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#45-Using Digitized Recordings to Respond to Student Writing

March 31, 2005

LTA Overview

One of the most important interactions with students for professors who assign writing in their courses is the response we provide students. While most professors rely upon written comments in the margins and at the end of the student paper and others prefer to hold one-on-one conferences with their students, another approach is to provide digitized recordings for students.

Credits

Jeff Sommers
Professor, English
Director, Center for Teaching and Learning / Miami University Middletown
sommerjd@muohio.edu

In five minutes of recorded response, a professor can supply the equivalent of 2.5 pages of double-spaced typewritten commentary. Thus, the recorded response can be more expansive, more detailed, and more explanatory. It is possible to focus remarks on specific passages or on the entire paper. It is also possible to reflect on a student’s progress by comparing the current work with previous work. Students perceive the digitized comments to be more convenient, more personal, and often clearer. While recorded commentary is particularly well suited to formative response designed to assist students in revising a draft in progress, it is also useful in providing summative response as well.

LTA Outcomes

Upon completion of this LTA, you will be able to create an MP3 audio file in response to a student paper and will be able to deliver the file via email, course website, or CD-ROM.

Skills Required to Complete This LTA

No special skills are required. You need a familiarity with the media player of your choice and with your institution’s e-mail and course website software.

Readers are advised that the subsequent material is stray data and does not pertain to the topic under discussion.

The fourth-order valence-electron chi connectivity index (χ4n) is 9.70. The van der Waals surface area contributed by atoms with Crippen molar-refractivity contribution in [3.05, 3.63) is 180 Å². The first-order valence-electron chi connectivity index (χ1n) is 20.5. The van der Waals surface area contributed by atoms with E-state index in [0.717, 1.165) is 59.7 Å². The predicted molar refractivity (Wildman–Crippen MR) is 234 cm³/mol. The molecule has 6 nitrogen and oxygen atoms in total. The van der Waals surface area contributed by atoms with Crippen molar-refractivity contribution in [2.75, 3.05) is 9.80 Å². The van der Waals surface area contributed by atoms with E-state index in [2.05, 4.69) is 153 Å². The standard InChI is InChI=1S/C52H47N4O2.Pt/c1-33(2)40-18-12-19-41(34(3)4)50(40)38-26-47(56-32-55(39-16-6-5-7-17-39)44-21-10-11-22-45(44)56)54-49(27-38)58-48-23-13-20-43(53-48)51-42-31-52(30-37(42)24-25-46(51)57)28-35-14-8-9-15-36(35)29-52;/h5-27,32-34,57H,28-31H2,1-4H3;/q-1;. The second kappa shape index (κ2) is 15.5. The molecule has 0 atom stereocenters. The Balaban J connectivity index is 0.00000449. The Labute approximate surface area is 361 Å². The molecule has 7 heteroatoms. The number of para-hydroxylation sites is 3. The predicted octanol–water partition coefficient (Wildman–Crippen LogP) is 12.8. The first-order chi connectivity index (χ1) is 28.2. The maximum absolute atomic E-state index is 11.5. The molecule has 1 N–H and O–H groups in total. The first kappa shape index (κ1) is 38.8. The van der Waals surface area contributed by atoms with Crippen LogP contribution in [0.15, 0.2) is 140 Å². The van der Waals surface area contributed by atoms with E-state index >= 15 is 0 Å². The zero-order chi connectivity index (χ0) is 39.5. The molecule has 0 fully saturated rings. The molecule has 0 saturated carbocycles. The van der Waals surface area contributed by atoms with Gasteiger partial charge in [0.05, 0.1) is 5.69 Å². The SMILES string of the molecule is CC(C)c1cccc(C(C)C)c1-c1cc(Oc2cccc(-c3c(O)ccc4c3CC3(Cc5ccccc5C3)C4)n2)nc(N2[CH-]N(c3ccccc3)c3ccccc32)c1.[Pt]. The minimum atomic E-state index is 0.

Software and Hardware Required to Complete this LTA

Macintosh users will need to download Audio Recorder (freeware), available at:
http://www.versiontracker.com/dyn/moreinfo/macosx/17392

Audio Recorder requires Mac OS X 10.1 or higher, QuickTime 6.5.2 or greater, 500 MHz G3 or faster.

PC users can insert audio comments in MSWord files using the reviewing toolbar. See directions for doing this by clicking on the link that appears below:
http://www.techlearning.com/story/showArticle.jhtml?articleID=20900546

Another alternative is to use Audacity for recording audio files. There are versions of Audacity for PC, Macintosh, and Linux operating systems. This freeware may be downloaded at the site shown below:
http://audacity.sourceforge.net/

How to Use Digitized Response

Using the chosen media player, make an MP3 recording, preferably at the lowest quality setting to keep the file size as small as possible. Files can be burned onto CD-R’s for students. Files can also be attached to e-mail messages; generally, students will need broadband Internet connections to download the files in a reasonable period of time. The audio files can also be placed in the Digital Drop-box feature of Blackboard course websites and accessed by students via the website.

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